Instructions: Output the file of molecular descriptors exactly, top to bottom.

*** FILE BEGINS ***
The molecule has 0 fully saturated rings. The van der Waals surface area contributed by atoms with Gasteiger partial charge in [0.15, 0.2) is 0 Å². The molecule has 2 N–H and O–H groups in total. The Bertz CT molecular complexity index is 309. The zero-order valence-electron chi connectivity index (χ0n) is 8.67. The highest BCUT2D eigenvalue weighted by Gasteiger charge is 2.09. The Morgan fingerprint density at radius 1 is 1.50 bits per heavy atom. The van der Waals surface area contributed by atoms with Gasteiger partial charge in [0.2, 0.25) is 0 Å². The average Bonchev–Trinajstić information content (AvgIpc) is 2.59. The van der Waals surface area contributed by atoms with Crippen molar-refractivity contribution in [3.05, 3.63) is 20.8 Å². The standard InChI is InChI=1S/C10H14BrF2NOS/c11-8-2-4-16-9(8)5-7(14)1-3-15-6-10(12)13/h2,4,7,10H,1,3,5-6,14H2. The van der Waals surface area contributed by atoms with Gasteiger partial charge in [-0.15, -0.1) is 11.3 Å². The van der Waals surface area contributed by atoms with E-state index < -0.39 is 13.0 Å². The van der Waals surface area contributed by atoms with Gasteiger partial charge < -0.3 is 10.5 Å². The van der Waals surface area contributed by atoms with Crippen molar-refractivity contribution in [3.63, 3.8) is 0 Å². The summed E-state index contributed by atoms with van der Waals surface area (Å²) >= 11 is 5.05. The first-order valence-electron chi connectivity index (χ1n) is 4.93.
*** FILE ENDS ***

The molecule has 0 fully saturated rings. The van der Waals surface area contributed by atoms with Gasteiger partial charge in [0.15, 0.2) is 0 Å². The molecule has 2 N–H and O–H groups in total. The Bertz CT molecular complexity index is 309. The zero-order valence-electron chi connectivity index (χ0n) is 8.67. The highest BCUT2D eigenvalue weighted by Gasteiger charge is 2.09. The Morgan fingerprint density at radius 1 is 1.50 bits per heavy atom. The van der Waals surface area contributed by atoms with Gasteiger partial charge in [0.2, 0.25) is 0 Å². The average Bonchev–Trinajstić information content (AvgIpc) is 2.59. The van der Waals surface area contributed by atoms with Crippen molar-refractivity contribution in [3.05, 3.63) is 20.8 Å². The standard InChI is InChI=1S/C10H14BrF2NOS/c11-8-2-4-16-9(8)5-7(14)1-3-15-6-10(12)13/h2,4,7,10H,1,3,5-6,14H2. The van der Waals surface area contributed by atoms with Gasteiger partial charge in [-0.15, -0.1) is 11.3 Å². The van der Waals surface area contributed by atoms with E-state index < -0.39 is 13.0 Å². The van der Waals surface area contributed by atoms with Gasteiger partial charge < -0.3 is 10.5 Å². The van der Waals surface area contributed by atoms with Crippen molar-refractivity contribution in [3.63, 3.8) is 0 Å². The summed E-state index contributed by atoms with van der Waals surface area (Å²) >= 11 is 5.05. The first-order valence-electron chi connectivity index (χ1n) is 4.93.